and why doesn't the pitcher have a designated fielder? maybe a guy that stands beside him and fields ball hit back to the box or any bunts. he could also back up bases for throws and participate in rundowns. the pitcher is there to pitch, not field, so it makes sense.

Aaron said...

The rule I can't F'ing stand is the balk.
The whole point of the rule is to keep pitchers from intentionally deceiving the runner.

If a pitcher comes set and just doesn't pause long enough they call a balk.

But a left handed pitcher raises his bent leg as if he is starting a wind up while looking toward home plate as if he's going to throw a pitch and then throws to first that's not a balk.
Now someone please tell me exactly how the fuck that is not intentionally deceiving the runner??????

phillygameday said...

So let me get this straight....watching a pitcher hit is entertainment to you? Watching a guy that looks like you or me up there taking hacks against 90 mph heat is a great part of this game....rather than seeing a professional hitter face a professional pitcher?

The reality is that pitchers will never spend as much time honing their hitting as they do pitching, so we're left with guys that essentially hit at a D3 college level hitting against major league pitching. Stop me when this becomes entertaining by the way.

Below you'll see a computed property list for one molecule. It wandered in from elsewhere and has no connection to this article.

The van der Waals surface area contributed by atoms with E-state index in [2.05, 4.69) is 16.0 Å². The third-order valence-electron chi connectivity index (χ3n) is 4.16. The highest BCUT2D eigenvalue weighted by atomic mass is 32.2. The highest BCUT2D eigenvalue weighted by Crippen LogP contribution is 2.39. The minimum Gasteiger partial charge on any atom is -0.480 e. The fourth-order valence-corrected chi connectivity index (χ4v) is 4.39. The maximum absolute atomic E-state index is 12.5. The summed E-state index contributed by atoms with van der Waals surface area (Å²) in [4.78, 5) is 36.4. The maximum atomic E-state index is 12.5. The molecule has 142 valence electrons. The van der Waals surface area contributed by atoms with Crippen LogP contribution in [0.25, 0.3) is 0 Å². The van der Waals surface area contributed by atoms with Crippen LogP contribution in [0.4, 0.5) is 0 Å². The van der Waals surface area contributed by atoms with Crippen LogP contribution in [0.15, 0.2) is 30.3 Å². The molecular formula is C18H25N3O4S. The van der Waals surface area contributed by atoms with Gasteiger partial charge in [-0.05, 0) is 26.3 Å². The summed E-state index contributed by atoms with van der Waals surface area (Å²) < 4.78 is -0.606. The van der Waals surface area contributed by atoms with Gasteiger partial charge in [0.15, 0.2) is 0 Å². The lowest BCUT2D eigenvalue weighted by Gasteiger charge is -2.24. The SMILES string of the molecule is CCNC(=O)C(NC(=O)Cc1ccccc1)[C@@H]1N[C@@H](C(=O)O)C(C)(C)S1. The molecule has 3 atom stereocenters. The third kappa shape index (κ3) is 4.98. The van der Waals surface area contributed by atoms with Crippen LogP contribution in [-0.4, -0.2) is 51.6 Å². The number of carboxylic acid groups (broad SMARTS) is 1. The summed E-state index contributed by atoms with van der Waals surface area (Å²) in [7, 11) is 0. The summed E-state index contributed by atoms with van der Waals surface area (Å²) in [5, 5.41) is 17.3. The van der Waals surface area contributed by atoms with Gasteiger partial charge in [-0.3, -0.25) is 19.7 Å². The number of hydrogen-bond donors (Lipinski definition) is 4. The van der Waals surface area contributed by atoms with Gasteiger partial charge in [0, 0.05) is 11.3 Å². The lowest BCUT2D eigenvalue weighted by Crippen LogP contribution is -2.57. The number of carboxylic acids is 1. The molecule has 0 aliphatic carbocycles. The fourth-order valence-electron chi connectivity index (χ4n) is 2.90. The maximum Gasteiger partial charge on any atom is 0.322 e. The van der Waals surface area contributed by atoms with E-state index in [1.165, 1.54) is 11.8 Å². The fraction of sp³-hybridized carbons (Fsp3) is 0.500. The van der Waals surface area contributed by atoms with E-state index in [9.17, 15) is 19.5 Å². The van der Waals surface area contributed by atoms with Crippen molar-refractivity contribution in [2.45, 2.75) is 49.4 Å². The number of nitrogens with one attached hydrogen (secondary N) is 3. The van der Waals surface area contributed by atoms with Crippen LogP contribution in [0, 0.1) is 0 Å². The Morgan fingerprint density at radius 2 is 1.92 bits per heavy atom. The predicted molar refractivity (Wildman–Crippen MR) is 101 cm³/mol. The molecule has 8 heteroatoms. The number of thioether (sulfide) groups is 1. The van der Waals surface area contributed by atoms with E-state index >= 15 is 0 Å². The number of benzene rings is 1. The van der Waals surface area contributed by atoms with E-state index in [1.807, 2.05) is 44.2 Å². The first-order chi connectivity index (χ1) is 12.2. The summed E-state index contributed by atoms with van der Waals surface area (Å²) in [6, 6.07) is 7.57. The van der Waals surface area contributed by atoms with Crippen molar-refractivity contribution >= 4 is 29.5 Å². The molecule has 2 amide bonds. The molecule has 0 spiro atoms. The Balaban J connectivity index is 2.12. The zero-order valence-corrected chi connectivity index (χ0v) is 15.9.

I guess I'm a nut job for thinking I'd rather just have a professional hitter (aged veteran who can't move in the field anymore or's still more entertaining than watching the pitcher hit) up there. Is Edgar Martinez more entertaining to watch against Greg Maddux, or would you rather have Jeff Fassero out there against him?

It comes down to pure entertainment for me and I'm tired of having rallies broken up because of the automatic out of the pitcher. It's like co-ed slow pitch softball when you don't have enough girls or something and you have to take an automatic out. Come on. Seriously, jump in here when this becomes entertaining.

The only reason we don't have the DH in the NL yet is the same reason we don't have "purists/dinosaurs" refuse to come into the 21st century and realize what it's going to take for their sport to survive. People love offense...not watching a pitcher hit. I'm not saying let's juice the balls or the players, but having a pitcher hit would be like watching Brett Favre run routes as a's just unnatural and it's certainly more entertaining when someone that gets paid to do it is doing it.